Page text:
Olin Alfred Curtis, b. Frankfort, Maine, Dec. 10, 1850; A.B. Lawrence University, 1877; A.M. 1879; S.T.D., 1886; LL.D. 1905; B.D., Boston University, School of Theology, 1880; University of Leipzig, 1886-1888; Erlangen University, 1890; Marburg University, 1893; Edinburg University, 1894; m. (1) Eva Farlin, Sept. 1880, m. (2) Ellen Hunt, 1889, m. Ida Gorham, June, 1906; entered Wisconsin Conference, 1880; pastor, Janesville, Wisconsin, Court St. 1880-83; Milwaulkee, Wisconsin, Summerfield, 1883-86; supernumerary, 1886-88; Rock River Conference, 1888; Chicago, Illinois, 1888-89; professor, Systematic Theology, Drew, 1896-1914; professor emeritus, Systematic Theology, and lecturer on Christian Doctrine, Drew, 1914-1918. d. January 8, 1918.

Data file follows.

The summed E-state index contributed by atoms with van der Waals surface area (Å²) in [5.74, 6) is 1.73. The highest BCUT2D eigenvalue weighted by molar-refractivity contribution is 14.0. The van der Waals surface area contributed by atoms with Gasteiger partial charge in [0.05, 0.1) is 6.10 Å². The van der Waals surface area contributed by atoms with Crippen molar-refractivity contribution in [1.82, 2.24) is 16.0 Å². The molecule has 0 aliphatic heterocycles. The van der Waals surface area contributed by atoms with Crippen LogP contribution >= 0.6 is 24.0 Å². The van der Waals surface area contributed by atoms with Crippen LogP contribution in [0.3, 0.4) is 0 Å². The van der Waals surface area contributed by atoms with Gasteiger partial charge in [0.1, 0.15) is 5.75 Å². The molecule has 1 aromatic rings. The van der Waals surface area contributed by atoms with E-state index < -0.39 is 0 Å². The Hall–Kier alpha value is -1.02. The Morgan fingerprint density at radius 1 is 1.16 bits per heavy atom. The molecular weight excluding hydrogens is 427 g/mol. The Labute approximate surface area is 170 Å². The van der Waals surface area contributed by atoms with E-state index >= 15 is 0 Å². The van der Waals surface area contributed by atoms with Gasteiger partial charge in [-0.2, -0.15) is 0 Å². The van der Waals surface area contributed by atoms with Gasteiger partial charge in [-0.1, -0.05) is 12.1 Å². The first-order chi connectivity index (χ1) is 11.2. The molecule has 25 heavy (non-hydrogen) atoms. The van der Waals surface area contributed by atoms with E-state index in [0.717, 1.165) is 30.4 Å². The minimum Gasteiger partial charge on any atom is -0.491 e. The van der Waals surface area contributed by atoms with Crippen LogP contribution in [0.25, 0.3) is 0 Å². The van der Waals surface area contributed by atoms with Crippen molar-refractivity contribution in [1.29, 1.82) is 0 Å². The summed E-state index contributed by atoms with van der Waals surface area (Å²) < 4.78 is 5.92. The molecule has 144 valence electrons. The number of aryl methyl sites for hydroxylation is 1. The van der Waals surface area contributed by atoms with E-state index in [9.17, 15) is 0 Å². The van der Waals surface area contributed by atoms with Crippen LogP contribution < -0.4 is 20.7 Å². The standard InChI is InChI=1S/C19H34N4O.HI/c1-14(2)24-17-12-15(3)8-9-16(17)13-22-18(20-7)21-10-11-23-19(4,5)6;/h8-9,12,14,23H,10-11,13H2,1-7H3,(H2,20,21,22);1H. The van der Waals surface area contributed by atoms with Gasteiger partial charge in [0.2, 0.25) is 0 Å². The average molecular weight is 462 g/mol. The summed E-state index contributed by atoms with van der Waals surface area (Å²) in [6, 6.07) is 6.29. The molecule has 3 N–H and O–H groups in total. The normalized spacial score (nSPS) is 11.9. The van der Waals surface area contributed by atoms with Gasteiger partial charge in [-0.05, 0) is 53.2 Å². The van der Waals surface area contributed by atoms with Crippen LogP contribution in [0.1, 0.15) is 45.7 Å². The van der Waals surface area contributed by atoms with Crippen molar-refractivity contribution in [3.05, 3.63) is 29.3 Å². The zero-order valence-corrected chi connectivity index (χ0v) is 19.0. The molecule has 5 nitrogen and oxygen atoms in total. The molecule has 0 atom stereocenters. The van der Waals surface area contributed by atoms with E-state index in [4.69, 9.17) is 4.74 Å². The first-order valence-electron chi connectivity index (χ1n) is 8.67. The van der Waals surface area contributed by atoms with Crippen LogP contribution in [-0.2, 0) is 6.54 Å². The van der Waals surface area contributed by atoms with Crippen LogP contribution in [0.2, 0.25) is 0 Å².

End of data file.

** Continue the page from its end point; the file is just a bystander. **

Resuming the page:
Reproduced from The Teachers of Drew, 1867-942, A Commemorative Volume issued on the occasion of the 75th Anniversary of the Founding of Drew Theological Seminary, October 15, 1942. Edited by James Richard Joy. (Drew University, Madison, N.J., 1942)

Publications:

Elective Courst of Lectures in Systematic Theology, 1901

The Christian Faith Personally Given in a System of Doctrine, 1905

Personal Submission to Jesus Christ, 1910

Various contributions to religious periodicals.